It is worth noting that not only was the opposition camp split between several “fronts” with added independent candidates splitting the vote, but the so-called government camp failed to put up only one candidate in the 125 seats. Several Yeni Azerbaycan members and government officials routinely competed against each other as well as Azadlig’s candidate and other oppositionists! It would be wrong to see Azeri politics as composed of monolithic blocs. But these undisciplined splitters inside the main political parties no doubt help to undermine potential voters' trust in politicians.
Three separate exit polls were organized by USAID, Mitkofsky International and the Estonian Saur organization. All three polls were so flawed in their conduct as to render their results statistically worthless.
Although they were outside all but one of the polling stations visited, the exit pollsters had learned none of the lessons on correct procedure which the Azeri CEC seems to have inculcated in the official election organizers. Everywhere the exit polls were filled in by voters in public! The fact that anyone – officials, pollsters, observers, public or police – could see how people voted in these exit polls rendered them methodologically absurd and their results statistically worthless.
The Group was surprised by the USAID’s exit poll finding that 46% of electors in Sumgait/41 cast ballots since in their experience only about 27% of people had voted in the polling stations visited there with less than three hours to the close of poll. In Baku, in three polling stations visited in the half hour up to the close of the poll, only one had reached 40% turnout and the other two hovered just over 30%!
However, the fact the pollsters’ boxes were emptied three times during polling day meant that their sponsors and anyone with access to the results could get a picture of how the voting was supposed to be going. Such information could have led to attempts by interested parties to influence the outcome of the poll while voting was still going on. For this reason alone, the exit polls – whoever sponsored them – were undesirable and potentially inflammatory.
Conclusion: ‘Against All’ trounces government and opposition
Since members of the BHHRG have observed elections in Azerbaijan since 1993, the Group is in a good position to judge the trend in the conduct of Azeri elections since then and in how international agencies like the OSCE and Western media have assessed them.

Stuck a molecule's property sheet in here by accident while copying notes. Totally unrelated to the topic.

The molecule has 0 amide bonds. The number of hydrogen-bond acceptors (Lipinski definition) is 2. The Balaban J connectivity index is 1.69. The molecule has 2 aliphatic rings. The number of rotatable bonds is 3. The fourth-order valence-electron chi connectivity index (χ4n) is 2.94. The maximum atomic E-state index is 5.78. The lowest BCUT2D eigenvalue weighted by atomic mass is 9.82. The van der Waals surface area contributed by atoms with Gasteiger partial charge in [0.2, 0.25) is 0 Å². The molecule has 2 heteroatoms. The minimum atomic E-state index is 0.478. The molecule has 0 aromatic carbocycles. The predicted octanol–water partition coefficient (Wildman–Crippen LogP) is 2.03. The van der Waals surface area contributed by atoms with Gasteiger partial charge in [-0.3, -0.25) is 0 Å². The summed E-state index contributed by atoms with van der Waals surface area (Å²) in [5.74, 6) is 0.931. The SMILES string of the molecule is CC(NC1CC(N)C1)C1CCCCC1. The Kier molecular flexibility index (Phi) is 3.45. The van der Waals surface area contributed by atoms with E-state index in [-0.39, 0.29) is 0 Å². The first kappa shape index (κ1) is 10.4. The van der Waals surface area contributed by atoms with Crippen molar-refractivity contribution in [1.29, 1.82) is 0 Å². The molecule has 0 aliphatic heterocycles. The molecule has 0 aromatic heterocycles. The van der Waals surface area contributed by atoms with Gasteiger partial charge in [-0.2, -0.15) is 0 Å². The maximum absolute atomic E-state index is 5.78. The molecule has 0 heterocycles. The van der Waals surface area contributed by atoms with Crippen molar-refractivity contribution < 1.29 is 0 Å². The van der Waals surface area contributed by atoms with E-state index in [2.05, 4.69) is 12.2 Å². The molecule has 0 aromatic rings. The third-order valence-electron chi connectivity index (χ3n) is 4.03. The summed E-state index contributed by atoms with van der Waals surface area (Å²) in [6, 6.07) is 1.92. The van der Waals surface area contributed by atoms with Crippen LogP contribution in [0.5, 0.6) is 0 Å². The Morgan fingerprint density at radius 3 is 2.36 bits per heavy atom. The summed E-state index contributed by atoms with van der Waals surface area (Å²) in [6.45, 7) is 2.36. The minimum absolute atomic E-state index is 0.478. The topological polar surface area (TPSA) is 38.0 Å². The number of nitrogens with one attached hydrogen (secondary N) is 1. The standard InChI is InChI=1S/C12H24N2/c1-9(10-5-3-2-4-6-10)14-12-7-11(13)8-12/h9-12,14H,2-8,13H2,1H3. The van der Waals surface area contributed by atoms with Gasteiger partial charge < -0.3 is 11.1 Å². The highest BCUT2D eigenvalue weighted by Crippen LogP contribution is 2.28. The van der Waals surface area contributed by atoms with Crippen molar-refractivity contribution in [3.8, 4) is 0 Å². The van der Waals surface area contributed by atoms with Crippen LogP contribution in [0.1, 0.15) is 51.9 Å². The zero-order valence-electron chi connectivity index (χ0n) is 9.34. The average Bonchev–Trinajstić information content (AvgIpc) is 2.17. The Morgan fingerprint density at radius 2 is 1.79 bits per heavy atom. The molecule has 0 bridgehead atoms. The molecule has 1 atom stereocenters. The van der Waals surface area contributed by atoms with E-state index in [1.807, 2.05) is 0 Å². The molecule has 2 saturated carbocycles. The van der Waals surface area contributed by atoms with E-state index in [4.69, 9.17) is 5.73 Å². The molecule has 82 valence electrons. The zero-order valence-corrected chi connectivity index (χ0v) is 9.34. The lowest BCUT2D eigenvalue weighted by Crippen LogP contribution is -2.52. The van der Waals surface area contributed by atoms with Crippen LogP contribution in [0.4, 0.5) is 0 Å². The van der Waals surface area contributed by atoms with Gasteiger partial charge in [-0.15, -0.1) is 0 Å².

Oddly enough, when grotesque abuses took place, like a vote being cast in a foreign observer’s name in 1993 or individuals used handfuls of identity cards to vote multiple times in both 1993 and 1995, the OSCE and Council of Europe was complacent about the “new Kuwait’s” electoral flaws. However, as procedures have improved and glaring abuses disappeared, the tone of Western criticism has hardened. Once the international observers sided with the current authorities now they tend to back tomorrow’s rulers in the current opposition but the objectivity of their approach is dubious.
Meanwhile ordinary Azeris seem increasingly alienated from the political process. Before Azerbaijan adopted the first past the post system for its parliamentary elections, voters had the option of rejecting all candidates by voting “against all.” Since the vast majority of electors in Azerbaijan stayed away from the polls on 6th November, it seems clear that no political grouping can claim much popular legitimacy from the results.
Yeni Azerbaycan candidates may rejoice at their success in winning so many seats in the new parliament but their share of the total possible electorate was lamentably low.
Members of the opposition coalition Azadlig have cried foul, but even if their charges prove well-founded - and our observers did not see any of the serious abuses alleged - it has to be admitted that Azeri voters did not pour into polling stations to support their candidates. Other opposition groups like New Policy and the Liberal Democrats also failed to attract large numbers of voters to the polls.
If the 2005 Azeri Parliamentary elections are evidence of a crisis of legitimacy, then the low-turn out indicates that all political forces are held in low esteem by Azeri citizens. Political competition in Azerbaijan was between minorities of varying unpopularity.
Cynicism and apathy seems to have kept most Azeri adults away from the polls. The question now is whether a stable political system can be built on that basis. The opposition has threatened protests. As this Group has observed elsewhere in the region, relatively small numbers of determined men can topple governments. It is what is routinely called “People Power”. It remains to be seen whether the government of President Ilham Aliev needs to fear an opposition that drew only a minority of voters to the polls. However, the experience of neighbouring Georgia after the parliamentary elections there in 2003 was that a determined if small hard line group could topple a president after Western observers colluded in crying foul, before going on to endorse a new regime “elected” by 96% of “voters.” Azerbaijan’s parliamentary elections could yet lead to that kind of result – whatever the voters really wanted - if street protests in the next few days rather than polls determine who holds power in Baku as they did in Tbilisi in 2003.